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Re: Mick Taylor Talk - what's on your mind right now...
Date: August 1, 2019 15:14

Quote
Mathijs
And as it is virtually impossible to remove a guitar track from these early 1970's recordings, which were mostly done live.

Mathijs

Depends on the amount of tracks they used. I'm still not convinced it's Richards on guitar.

Re: Mick Taylor Talk - what's on your mind right now...
Posted by: TravelinMan ()
Date: August 2, 2019 00:03

Quote
TheflyingDutchman
Quote
Mathijs
And as it is virtually impossible to remove a guitar track from these early 1970's recordings, which were mostly done live.

Mathijs

Depends on the amount of tracks they used. I'm still not convinced it's Richards on guitar.

It's hard to say, it could be either really. I can't tell who plays bass for that matter.

I ran the 1972 version through Pro Tools and hi-passed the track around 620 Hz, made a wide boost at 2.25 kHz, and there is obviously an acoustic guitar. It's not even the same rhythm as the electric. Could be Jagger, which is my guess.

Anybody have the 1993 interview where Taylor said he plays on both tracks from Tattoo You? I can't find the source of that.

Re: Mick Taylor Talk - what's on your mind right now...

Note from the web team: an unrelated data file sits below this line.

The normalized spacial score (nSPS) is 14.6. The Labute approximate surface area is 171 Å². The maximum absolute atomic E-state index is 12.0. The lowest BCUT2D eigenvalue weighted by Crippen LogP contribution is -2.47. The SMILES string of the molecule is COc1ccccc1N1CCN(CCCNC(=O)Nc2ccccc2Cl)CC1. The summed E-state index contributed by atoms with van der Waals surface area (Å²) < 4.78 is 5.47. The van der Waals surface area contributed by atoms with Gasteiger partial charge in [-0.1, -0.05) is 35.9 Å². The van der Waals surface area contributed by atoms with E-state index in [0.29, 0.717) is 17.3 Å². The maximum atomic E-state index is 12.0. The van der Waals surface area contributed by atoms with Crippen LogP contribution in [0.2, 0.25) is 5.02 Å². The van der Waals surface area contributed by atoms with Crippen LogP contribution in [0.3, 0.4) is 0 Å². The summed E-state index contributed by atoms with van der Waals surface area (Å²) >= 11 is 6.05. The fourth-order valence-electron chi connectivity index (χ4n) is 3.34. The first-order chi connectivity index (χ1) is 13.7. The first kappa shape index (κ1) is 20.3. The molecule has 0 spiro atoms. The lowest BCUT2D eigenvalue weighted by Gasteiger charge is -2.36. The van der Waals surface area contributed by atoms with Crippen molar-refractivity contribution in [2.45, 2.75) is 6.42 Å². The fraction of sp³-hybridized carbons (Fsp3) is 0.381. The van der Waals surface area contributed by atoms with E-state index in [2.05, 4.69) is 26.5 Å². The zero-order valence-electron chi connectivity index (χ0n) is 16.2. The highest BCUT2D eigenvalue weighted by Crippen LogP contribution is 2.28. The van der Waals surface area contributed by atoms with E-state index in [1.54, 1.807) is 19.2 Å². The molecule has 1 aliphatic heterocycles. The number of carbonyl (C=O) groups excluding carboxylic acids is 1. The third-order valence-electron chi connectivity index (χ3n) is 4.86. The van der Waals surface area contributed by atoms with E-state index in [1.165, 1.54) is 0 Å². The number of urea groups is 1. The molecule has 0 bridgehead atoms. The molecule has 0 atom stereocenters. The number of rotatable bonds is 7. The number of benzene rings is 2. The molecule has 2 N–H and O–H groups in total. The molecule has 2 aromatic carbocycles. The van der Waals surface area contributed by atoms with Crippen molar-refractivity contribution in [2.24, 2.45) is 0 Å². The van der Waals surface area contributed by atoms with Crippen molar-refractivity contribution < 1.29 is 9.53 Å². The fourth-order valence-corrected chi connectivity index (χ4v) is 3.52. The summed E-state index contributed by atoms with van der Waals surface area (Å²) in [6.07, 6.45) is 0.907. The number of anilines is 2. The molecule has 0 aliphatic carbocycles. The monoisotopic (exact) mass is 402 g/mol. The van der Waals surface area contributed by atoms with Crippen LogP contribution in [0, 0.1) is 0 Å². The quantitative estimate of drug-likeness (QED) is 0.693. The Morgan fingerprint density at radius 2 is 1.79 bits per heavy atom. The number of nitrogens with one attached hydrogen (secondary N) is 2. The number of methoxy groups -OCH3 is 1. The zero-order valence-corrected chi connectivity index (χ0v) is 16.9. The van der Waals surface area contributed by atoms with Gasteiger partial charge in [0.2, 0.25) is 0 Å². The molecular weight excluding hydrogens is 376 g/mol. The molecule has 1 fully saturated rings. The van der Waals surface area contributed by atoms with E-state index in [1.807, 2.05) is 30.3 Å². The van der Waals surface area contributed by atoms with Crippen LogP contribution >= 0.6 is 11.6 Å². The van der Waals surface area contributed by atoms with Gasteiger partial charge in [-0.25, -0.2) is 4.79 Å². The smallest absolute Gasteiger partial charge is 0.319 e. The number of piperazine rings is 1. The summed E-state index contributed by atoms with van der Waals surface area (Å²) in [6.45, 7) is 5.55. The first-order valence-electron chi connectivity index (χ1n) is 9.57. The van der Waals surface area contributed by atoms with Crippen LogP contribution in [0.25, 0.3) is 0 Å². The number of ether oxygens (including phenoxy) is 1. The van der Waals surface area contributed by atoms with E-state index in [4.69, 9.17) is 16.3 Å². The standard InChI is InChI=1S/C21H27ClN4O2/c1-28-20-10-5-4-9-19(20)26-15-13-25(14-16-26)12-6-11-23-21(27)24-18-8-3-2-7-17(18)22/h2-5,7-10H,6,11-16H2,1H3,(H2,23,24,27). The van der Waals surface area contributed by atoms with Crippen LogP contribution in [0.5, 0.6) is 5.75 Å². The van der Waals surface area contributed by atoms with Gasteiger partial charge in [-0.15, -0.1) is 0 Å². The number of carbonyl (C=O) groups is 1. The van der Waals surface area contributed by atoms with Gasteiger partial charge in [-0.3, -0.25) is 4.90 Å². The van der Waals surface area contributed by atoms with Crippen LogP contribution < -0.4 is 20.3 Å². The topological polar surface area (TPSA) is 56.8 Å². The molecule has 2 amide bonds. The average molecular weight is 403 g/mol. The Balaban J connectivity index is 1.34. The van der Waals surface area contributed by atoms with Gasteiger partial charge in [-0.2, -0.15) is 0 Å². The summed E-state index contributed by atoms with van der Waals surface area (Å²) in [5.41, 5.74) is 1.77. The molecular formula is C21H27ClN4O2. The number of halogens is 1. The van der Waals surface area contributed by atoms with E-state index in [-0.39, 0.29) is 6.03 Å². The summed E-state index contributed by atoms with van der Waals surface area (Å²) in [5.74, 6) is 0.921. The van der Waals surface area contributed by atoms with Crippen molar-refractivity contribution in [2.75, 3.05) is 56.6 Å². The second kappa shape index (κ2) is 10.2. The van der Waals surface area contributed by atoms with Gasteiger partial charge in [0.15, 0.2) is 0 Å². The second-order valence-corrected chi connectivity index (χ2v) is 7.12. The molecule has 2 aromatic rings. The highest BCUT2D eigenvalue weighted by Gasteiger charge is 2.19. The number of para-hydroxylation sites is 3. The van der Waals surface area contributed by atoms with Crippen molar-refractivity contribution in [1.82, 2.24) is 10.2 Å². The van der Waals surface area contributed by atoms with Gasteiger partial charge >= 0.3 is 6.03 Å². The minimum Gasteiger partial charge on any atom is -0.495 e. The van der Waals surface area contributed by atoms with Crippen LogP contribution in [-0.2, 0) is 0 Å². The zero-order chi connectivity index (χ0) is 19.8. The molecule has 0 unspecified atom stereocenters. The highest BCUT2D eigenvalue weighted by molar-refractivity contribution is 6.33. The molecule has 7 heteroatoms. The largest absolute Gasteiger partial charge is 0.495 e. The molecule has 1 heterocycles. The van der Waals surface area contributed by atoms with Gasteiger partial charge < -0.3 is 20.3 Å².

Posted by: Hairball ()
Date: August 2, 2019 01:16

Whether or not there's an acoustic guitar on the studio version is not so clear to my ears, but one thing's pretty certain is that every live version has Mick Jagger playing acoustic, but I could be wrong?

--------------------------------
"Rip this joint, gonna save your soul..."




Edited 1 time(s). Last edit at 2019-08-02 01:17 by Hairball.

Re: Mick Taylor Talk - what's on your mind right now...
Date: August 2, 2019 01:23

Quote
Hairball
Whether or not there's an acoustic guitar on the studio version is not so clear to my ears, but one thing's pretty certain is that every live version has Mick Jagger playing acoustic, but I could be wrong?

Except for the doctored No Security-version, where they replaced Mick's acoustic. Sounds a bit like Keith, but I was told the Stones didn't do overdubs for this live album. However, it's easy to hear the difference between the St. Louis-version and the released version.

Re: Mick Taylor Talk - what's on your mind right now...
Date: August 2, 2019 01:34

Quote
TravelinMan

I ran the 1972 version through Pro Tools and hi-passed the track around 620 Hz, made a wide boost at 2.25 kHz, and there is obviously an acoustic guitar. It's not even the same rhythm as the electric. Could be Jagger, which is my guess.